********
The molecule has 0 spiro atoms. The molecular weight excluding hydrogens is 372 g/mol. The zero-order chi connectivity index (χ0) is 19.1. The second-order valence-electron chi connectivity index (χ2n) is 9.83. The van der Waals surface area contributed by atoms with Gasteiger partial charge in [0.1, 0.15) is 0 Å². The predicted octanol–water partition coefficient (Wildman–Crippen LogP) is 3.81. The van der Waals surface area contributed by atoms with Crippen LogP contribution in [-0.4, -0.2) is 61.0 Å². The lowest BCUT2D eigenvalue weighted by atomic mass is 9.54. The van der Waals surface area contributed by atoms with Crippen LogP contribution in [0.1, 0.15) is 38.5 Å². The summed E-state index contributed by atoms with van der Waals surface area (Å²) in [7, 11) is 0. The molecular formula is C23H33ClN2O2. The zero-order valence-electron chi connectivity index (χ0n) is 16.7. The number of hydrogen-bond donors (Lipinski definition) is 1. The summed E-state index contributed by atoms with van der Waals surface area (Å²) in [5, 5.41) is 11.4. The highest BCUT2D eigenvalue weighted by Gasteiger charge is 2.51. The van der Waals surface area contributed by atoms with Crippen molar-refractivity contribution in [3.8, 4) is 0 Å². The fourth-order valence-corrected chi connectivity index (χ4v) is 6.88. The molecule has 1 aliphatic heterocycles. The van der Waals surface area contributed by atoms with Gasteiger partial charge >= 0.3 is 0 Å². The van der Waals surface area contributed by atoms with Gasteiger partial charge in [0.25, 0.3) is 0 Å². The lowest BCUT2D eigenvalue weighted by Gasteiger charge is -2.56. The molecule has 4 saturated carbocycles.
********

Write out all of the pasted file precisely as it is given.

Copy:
The molecule has 0 spiro atoms. The molecular weight excluding hydrogens is 372 g/mol. The zero-order chi connectivity index (χ0) is 19.1. The second-order valence-electron chi connectivity index (χ2n) is 9.83. The van der Waals surface area contributed by atoms with Gasteiger partial charge in [0.1, 0.15) is 0 Å². The predicted octanol–water partition coefficient (Wildman–Crippen LogP) is 3.81. The van der Waals surface area contributed by atoms with Crippen LogP contribution in [-0.4, -0.2) is 61.0 Å². The lowest BCUT2D eigenvalue weighted by atomic mass is 9.54. The van der Waals surface area contributed by atoms with Crippen LogP contribution in [0.1, 0.15) is 38.5 Å². The summed E-state index contributed by atoms with van der Waals surface area (Å²) in [7, 11) is 0. The molecular formula is C23H33ClN2O2. The zero-order valence-electron chi connectivity index (χ0n) is 16.7. The number of hydrogen-bond donors (Lipinski definition) is 1. The summed E-state index contributed by atoms with van der Waals surface area (Å²) in [5, 5.41) is 11.4. The highest BCUT2D eigenvalue weighted by Gasteiger charge is 2.51. The van der Waals surface area contributed by atoms with Crippen molar-refractivity contribution in [3.8, 4) is 0 Å². The fourth-order valence-corrected chi connectivity index (χ4v) is 6.88. The molecule has 1 aliphatic heterocycles. The van der Waals surface area contributed by atoms with Gasteiger partial charge >= 0.3 is 0 Å². The van der Waals surface area contributed by atoms with Gasteiger partial charge in [0.25, 0.3) is 0 Å². The lowest BCUT2D eigenvalue weighted by Gasteiger charge is -2.56. The molecule has 4 saturated carbocycles.